Too often discussion of tax reforms focuses only on the tax rates, especially the top tax rate. To some extent this stems from the left's intellectual framework: income is something the government controls in its entirety until it "gives" tax breaks to one constituency or another. But it also stems from the right's focus on the distortions introduced by tax rates -- changes in work, saving, investment, portfolio composition, tax compliance, and other decisions that are become more tax-driven as rates rise.
But a tax rate alone does not a tax reform make. Instead, perhaps the most important aspect is what is put in, or left out, of the tax base. The proposals being offered by the Republican field are instructive in this regard.
Take, for example, Rand Paul's proposed flat tax. The rate is 14.5 percent, but the interesting part is the business tax: "I would also apply this uniform 14.5% business-activity tax on all companies--down from as high as nearly 40% for small businesses and 35% for corporations. This tax would be levied on revenues minus allowable expenses, such as the purchase of parts, computers and office equipment. All capital purchases would be immediately expensed, ending complicated depreciation schedules."
At flat tax on revenues would simply be a sales tax -- a tax on the final sales of a firm. A tax on the difference between revenues and purchases from other businesses excludes the value produced by those other firms and focuses on the value added by the firm being taxed. It is a value added tax. Importantly, though, all of the firms are being taxed. So for the system as a whole, the value added tax is equivalent to a sales tax. It is a tax on household purchases or consumption.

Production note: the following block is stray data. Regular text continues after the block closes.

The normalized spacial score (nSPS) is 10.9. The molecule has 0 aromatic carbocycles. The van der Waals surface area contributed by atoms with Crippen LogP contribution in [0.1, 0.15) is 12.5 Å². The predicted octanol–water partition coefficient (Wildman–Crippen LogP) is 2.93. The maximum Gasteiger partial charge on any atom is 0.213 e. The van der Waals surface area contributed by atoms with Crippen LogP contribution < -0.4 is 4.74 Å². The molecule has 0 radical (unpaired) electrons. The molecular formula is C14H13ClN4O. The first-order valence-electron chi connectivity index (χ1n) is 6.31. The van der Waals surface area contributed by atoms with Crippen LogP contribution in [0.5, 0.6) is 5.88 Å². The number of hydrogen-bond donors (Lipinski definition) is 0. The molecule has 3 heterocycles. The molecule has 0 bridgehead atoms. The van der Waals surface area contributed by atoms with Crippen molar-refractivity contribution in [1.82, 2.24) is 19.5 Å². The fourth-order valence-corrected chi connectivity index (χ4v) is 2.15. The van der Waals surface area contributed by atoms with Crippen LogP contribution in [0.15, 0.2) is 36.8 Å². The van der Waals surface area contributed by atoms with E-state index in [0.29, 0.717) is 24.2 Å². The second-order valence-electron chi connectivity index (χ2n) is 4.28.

Importantly, consumption taxes exclude from the tax base the return to saving and investment -- dividends, interest, capital gains -- and thus provide tremendous incentives for saving, investment, innovation, and growth. They also exclude from the business tax base any of the financial decisions that firms make: dividend payments, stock issuance or buybacks, interest payments, debt issuance or retirements and so forth. Accordingly, they eliminate incentives to have too much leverage or to game the system with tax-motivated financial transactions.
Interestingly, a pro-growth consumption tax is the foundation of the Cruz plan. It is the foundation of the Bush plan. It is the foundation of the Rubio plan. It is the foundation of the Kasich plan. As part of an agenda to restore American growth, Republicans are moving toward taxing consumption instead of income.
Of course, such a move for the tax system as a whole depends on the provisions of the household tax. Rand Paul's 14.5 percent household tax would be "applied equally to all personal income, including wages, salaries, dividends, capital gains, rents and interest." This is a flat tax, but it is a tax on traditional income -- labor plus capital income. Put differently, it can be thought of as a comprehensive consumption tax at a rate of 29 percent -- one half collected from businesses; one half collected from households -- and a 14.5 percent surtax on capital income. And, although the rates differ, the same can be said of the Bush, Cruz and Kasich plans as well.
The real outlier is the Rubio plan. Much attention has been focused on Rubio's top marginal tax rate of 35 percent. Or his new refundable child tax credit. But the real news is that his proposal is consumption tax oriented at its core.
Importantly, this is not compromised by the recent news of one-time tax on capital gains because all future capital gains will be exempt from tax. Instead, only past capital gains will be taxed and this tax will be deferred until the assets are sold. This, again, is part of a larger phenomenon that occurs with the switch to a consumption tax: the taxation of existing wealth. Wealth is used to finance consumption purchases -- in the extreme it is the sole source of financing -- so taxes on consumption are implicit taxes on wealth. Because the rich have the wealth -- both sides agree on that -- consumption taxes are much more progressive than they might appear by shallow examinations of the structure of tax rates.
America has a growth problem. In the postwar period the standard of living doubled roughly every 30 years. At current projections it will take nearly 50. Tax policy should support better growth and there are a number of interesting proposals to do so.